JUDY WOODRUFF: And tell us what’s behind this — this latest Prius recall. What’s the problem?
KEN BENSINGER: Apparently, there’s a problem with the braking system in this. It’s computer-controlled system that has to do with the — the high-tech brakes that a hybrid has and — and their antilock braking system.
And Toyota is saying there’s a software glitch that they can fix. What’s interesting about it is that Toyota also said they already knew about the fix and had it implemented on the assembly line some time ago, which raises questions about how long they knew about this problem.
JUDY WOODRUFF: And, David Welch, in reading, these are the regenerative brakes. Explain what those are.
DAVID WELCH, Bloomberg BusinessWeek: Well, in hybrids, when a car brakes and slows down, the car actually will actually recharge the batteries off of friction from the regenerative brakes. It sends electricity back to the battery, so you can keep driving with some electric push and use less gasoline.
JUDY WOODRUFF: And — and Toyota now has — has — we have been hearing about this for a week. Do we know why it was not until today that they formally announced the recall?
DAVID WELCH: Well, it’s a good question, because this was actually first flagged in Japan. There were a number of complaints about the Prius over there, and Japanese regulators started pushing for a recall.
And then we actually had — it started with about 17 or 19 complaints, Japan. And the day that came out, I checked myself on the Web site for NHTSA, and there were well over 100 complaints in the U.S. about the Prius brakes, and even more that had to do with the cruise control system. So, these complaints were piling up. And there was no recall or service bulletin or anything put out until some days after.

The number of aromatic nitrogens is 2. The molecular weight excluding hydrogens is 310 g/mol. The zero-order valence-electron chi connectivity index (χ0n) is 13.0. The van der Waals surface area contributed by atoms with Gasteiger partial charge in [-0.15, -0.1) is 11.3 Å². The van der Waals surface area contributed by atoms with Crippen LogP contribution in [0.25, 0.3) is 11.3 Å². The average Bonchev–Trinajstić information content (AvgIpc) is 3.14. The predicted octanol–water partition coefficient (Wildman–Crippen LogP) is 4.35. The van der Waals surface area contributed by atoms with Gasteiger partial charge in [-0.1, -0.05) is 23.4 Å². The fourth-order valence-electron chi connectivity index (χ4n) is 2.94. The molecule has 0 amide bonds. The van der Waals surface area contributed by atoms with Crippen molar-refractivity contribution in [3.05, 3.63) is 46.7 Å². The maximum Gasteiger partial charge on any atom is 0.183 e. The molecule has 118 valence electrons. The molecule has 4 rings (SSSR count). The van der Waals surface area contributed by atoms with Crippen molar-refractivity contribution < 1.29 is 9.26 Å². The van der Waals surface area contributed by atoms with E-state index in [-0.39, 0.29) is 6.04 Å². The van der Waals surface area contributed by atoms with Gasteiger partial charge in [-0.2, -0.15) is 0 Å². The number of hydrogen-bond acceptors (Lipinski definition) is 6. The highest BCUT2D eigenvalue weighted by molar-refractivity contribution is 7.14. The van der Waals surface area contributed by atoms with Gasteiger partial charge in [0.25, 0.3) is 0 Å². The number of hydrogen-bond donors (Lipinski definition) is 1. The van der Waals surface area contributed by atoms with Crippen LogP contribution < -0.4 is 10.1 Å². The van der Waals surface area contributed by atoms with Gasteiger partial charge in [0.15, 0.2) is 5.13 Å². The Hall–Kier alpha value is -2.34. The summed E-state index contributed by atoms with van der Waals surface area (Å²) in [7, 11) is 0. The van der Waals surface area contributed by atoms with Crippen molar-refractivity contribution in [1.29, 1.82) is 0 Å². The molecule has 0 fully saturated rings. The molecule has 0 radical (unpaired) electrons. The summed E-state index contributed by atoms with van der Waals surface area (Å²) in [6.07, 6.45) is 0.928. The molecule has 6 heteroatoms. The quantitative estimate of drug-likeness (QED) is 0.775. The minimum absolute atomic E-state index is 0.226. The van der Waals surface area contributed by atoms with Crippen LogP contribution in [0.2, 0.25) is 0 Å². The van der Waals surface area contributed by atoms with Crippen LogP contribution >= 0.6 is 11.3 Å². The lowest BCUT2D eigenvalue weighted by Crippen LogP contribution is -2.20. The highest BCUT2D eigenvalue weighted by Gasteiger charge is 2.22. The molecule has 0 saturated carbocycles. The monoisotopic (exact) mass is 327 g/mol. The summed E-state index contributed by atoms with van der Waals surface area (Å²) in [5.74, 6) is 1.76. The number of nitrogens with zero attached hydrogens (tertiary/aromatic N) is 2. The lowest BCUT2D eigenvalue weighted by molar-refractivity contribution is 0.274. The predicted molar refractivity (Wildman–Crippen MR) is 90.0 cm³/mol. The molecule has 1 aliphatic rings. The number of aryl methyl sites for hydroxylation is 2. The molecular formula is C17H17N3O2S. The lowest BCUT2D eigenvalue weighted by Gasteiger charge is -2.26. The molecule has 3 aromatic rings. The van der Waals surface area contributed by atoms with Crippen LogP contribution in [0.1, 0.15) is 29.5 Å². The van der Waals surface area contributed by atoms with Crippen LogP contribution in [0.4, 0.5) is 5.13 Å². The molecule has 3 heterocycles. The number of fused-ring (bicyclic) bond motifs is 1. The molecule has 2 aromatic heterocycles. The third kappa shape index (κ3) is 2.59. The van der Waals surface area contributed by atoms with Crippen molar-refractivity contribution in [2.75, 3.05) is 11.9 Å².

JUDY WOODRUFF: And — and, Ken Bensinger, are there other Toyota hybrids involved here and other — other models of cars involved that are hybrids?
KEN BENSINGER: Well, in this current — in the new recall, yes, there’s a — there’s a Lexus, their brand-new hybrid, which is called the HS, just came out this year — or excuse me — last — late last year. And that seems to use similar technology for braking and is part of the recall in — in Europe, the U.S., and Japan.
And there’s a model called the Sai — S-A-I — which you can only get in Japan, apparently has the same problem. Separately, there’s this Camry issue, which is braking, but not apparently software related. And it seems to be a braking line leak that can lead to loss of hydraulic pressure and braking problems.
But, all told, we’re talking nearly 500,000 more vehicles added to the list. And what’s interesting is, this is a problem that’s distinct from the one we have seen elsewhere, which is unintended acceleration. And now it seems to be extending beyond that. So, perhaps we want to wonder, is — is this related or not? Is this some kind of holistic problem that affects all these vehicles, or are these truly discrete problems?
JUDY WOODRUFF: And, David Welch, there’s also now this information about the Corolla, another Toyota model, with an electric power steering issue.